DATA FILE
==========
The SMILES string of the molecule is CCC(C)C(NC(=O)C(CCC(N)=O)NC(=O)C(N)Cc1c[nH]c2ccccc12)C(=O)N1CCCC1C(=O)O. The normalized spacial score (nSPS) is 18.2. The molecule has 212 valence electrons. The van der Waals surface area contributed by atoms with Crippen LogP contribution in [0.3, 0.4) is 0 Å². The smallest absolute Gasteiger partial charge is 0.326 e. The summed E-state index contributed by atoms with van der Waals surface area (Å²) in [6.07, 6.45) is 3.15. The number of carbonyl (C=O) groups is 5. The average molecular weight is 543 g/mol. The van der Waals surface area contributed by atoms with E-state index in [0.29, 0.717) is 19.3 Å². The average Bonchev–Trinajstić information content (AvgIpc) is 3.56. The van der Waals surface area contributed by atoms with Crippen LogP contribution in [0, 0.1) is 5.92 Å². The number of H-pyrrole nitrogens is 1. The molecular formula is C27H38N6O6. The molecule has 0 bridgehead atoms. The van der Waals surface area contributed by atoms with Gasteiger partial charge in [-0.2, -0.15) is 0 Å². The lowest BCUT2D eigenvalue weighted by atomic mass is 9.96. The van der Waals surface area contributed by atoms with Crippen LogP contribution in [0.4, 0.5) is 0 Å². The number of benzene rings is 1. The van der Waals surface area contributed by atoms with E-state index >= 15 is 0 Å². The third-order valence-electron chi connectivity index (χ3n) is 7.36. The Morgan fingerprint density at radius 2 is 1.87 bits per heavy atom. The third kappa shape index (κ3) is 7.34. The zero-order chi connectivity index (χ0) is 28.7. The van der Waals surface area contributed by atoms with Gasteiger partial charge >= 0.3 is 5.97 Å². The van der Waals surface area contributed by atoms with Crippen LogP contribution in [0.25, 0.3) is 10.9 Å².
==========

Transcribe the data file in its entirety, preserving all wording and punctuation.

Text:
The SMILES string of the molecule is CCC(C)C(NC(=O)C(CCC(N)=O)NC(=O)C(N)Cc1c[nH]c2ccccc12)C(=O)N1CCCC1C(=O)O. The normalized spacial score (nSPS) is 18.2. The molecule has 212 valence electrons. The van der Waals surface area contributed by atoms with Crippen LogP contribution in [0.3, 0.4) is 0 Å². The smallest absolute Gasteiger partial charge is 0.326 e. The summed E-state index contributed by atoms with van der Waals surface area (Å²) in [6.07, 6.45) is 3.15. The number of carbonyl (C=O) groups is 5. The average molecular weight is 543 g/mol. The van der Waals surface area contributed by atoms with E-state index in [0.29, 0.717) is 19.3 Å². The average Bonchev–Trinajstić information content (AvgIpc) is 3.56. The van der Waals surface area contributed by atoms with Crippen LogP contribution in [0, 0.1) is 5.92 Å². The number of H-pyrrole nitrogens is 1. The molecular formula is C27H38N6O6. The molecule has 0 bridgehead atoms. The van der Waals surface area contributed by atoms with Gasteiger partial charge in [-0.2, -0.15) is 0 Å². The lowest BCUT2D eigenvalue weighted by atomic mass is 9.96. The van der Waals surface area contributed by atoms with Crippen LogP contribution in [0.4, 0.5) is 0 Å². The number of benzene rings is 1. The van der Waals surface area contributed by atoms with E-state index >= 15 is 0 Å². The third-order valence-electron chi connectivity index (χ3n) is 7.36. The Morgan fingerprint density at radius 2 is 1.87 bits per heavy atom. The third kappa shape index (κ3) is 7.34. The zero-order chi connectivity index (χ0) is 28.7. The van der Waals surface area contributed by atoms with Gasteiger partial charge >= 0.3 is 5.97 Å². The van der Waals surface area contributed by atoms with Crippen LogP contribution in [0.25, 0.3) is 10.9 Å².